We got our first snow of the year this week! Just a dusting, but enough to make for a white morning. It’s cold, but dry enough, so it doesn’t feel like that bitter, seeping chill. Our winter has, otherwise, been fairly warm, so I’ll take it! All through the fall, winter, and early spring, Shepherd’s Pie is in my rotation at least a few times each month. It is one of a few select dishes that M and I will eat the leftovers with as much gusto as the fresh serving. (Given that my lunches are alway leftovers, I relish when a dish is just as good the day after.) Also, this recipe usually gives us between 6-8 servings, so it packs a real punch in my weekly meal plans. Better yet, it’s not too hard to double the recipe and it freezes well. (Just thaw for 24 hours/overnight before reheating!) Plus, I have successfully replaced half of the ground meat with finely chopped mushrooms and/or cooked lentils to great success. Tasty? Check. Reliable? Check! Cheap? Check!
I’ve been making Shepherd’s Pie from memory for several years now, though I shared my recipe, here, a long time ago. When M and I were planning for our trip to the beach house this year, we decided to make Shepherd’s Pie on our dinner shift. I was totally surprised to find that I had organically adjusted from my original recipe without even noticing. So here is how I make Shepherd’s pie now, in 2017. As my friend pointed out, the big difference that makes this dish so good is that equal effort is put into seasoning and flavoring the potato topping as well as the meat, keeping the whole thing in balance and making every bite delicious! (And in case you were wondering, it is pretty simple to multiply this recipe by 6, in order to feed 25 hungry people at once–just make sure you have big pans!)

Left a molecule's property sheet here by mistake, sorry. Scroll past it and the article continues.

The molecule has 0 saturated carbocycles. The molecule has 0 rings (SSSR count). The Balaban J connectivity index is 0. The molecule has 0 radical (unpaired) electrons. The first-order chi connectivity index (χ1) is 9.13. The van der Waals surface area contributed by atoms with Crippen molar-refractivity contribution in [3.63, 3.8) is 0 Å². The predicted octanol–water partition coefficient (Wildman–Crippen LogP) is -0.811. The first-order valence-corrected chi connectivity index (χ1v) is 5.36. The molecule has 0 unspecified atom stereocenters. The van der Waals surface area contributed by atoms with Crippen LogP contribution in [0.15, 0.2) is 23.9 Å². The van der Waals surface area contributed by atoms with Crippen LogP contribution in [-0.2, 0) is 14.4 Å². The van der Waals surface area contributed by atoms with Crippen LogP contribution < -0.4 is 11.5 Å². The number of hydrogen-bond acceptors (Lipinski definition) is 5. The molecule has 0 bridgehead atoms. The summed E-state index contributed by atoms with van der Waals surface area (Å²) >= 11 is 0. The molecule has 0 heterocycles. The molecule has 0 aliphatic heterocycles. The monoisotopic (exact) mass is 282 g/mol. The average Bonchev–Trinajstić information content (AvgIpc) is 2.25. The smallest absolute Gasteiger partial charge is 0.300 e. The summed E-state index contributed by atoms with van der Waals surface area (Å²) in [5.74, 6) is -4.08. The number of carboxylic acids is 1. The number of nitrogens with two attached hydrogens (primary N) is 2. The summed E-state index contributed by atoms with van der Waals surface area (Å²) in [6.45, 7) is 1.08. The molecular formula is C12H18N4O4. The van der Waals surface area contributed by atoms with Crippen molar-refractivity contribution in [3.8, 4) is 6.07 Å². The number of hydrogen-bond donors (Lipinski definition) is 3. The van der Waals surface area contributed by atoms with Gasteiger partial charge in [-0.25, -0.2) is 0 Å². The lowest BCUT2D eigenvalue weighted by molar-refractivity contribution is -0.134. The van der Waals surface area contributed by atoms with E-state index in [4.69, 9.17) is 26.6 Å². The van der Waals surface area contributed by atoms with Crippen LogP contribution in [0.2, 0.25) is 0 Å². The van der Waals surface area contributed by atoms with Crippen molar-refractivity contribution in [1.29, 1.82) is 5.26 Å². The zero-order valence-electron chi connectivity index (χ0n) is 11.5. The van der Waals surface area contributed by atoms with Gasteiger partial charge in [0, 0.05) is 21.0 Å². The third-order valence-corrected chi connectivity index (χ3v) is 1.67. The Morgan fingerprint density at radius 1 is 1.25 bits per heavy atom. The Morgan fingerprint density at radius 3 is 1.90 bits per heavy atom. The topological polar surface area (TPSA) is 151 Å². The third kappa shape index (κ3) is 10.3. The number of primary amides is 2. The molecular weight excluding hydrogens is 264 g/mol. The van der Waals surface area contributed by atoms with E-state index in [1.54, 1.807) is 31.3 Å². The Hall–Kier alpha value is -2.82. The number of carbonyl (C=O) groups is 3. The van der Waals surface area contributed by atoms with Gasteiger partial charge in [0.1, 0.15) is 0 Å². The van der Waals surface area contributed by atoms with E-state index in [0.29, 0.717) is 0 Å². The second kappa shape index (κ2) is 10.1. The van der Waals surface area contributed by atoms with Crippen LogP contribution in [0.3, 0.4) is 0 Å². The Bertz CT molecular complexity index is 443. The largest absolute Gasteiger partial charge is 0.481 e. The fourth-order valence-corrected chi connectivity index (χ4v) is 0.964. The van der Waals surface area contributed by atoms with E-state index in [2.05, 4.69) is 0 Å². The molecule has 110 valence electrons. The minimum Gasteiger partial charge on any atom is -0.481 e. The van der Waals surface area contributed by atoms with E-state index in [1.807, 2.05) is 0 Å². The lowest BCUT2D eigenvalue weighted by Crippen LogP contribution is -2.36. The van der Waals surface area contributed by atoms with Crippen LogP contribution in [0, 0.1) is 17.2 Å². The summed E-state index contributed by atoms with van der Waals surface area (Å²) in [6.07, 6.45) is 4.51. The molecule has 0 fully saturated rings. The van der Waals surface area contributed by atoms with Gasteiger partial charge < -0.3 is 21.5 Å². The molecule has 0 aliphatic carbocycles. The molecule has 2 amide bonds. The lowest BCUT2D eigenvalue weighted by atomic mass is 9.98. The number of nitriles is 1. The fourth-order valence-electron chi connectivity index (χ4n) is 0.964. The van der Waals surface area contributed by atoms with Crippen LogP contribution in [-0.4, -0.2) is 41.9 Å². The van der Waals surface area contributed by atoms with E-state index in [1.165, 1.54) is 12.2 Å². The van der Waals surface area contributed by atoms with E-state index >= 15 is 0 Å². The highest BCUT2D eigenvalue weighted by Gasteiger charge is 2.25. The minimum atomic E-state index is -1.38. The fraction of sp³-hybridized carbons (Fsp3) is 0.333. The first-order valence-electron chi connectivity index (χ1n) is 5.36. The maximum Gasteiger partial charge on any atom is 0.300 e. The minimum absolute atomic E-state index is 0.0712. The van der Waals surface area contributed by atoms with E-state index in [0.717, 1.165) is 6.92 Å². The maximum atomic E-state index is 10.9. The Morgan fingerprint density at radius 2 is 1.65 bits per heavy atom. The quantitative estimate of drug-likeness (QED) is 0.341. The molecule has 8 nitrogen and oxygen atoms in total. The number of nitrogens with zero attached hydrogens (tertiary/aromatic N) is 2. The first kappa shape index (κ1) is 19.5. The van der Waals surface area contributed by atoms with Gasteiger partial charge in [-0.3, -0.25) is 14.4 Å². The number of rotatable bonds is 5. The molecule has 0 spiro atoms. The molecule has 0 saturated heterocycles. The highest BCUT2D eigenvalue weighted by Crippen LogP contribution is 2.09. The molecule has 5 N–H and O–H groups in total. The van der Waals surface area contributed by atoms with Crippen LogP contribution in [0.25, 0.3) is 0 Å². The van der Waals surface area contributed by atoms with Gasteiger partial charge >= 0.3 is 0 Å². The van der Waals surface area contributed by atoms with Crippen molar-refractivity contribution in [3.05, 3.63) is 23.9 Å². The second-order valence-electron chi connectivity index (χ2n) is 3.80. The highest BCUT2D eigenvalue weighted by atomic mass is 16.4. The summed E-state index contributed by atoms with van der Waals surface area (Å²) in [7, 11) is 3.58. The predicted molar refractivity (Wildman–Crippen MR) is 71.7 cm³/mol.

Serves: 6-8 | Prep time: 20 min. | Cook time: 30-40 min
For the Topping:
- 1-1.5 lb potatoes (russets are ideal)
- 4 Tbsp heavy cream
- 3 Tbsp butter
- 1+ tsp salt
- 1/2 tsp. black pepper
- 1 clove garlic, finely minced or grated
- fresh chives, optional
- 1/4 c. grated parmesan cheese + more for sprinkling
For the Filling:
- -1 lb ground beef or ground lamb
- -Olive oil (about 2 Tbsp/enough to coat the pan)
- -1 large/2 medium carrot(s), finely chopped
- -1 large yellow or white onion, finely diced
- -1 Tbsp fresh rosemary, minced (or 2 tsp dried)
- -1 Tbsp fresh thyme, minced (or 2 tsp dried)
- -2 garlic cloves, minced (I love garlic, you can use less, to your taste)
- -3 Tbsp Worcestershire Sauce
- -3-4 Tbsp Ketchup
- -1/4 c red wine (I used a cabernet we had lying around)
- -1/4 c chicken or beef broth/stock
- -3/4 c. frozen green peas
- salt & pepper
Start the potatoes:
Preheat the oven to 425 degrees Fahrenheit. Peel the potatoes and cut into cubes. Place in a pot and cover with water an inch above the potatoes. Bring to a boil over medium heat and cook for 10-15 minutes until the potatoes are easily pierced by a fork. Remove from heat and set aside.
Make the filling:
While the potatoes are cooking, add the oil to a hot pan, then add the chopped carrots and onions. Sauté over medium-high for about five minutes, until the vegetables begin to soften, then add in the ground meat*. Cook, stirring often to break up the minced meat. Drain the fat if necessary. Add the minced garlic, rosemary, and thyme and cook for 1-2 minutes more until the garlic is fragrant. Add the Worcestershire sauce and ketchup, stirring well to coat the entire mixture. Then add the wine, broth, and peas. Turn the heat down to medium-low and allow the mixture to simmer while mashing the potatoes.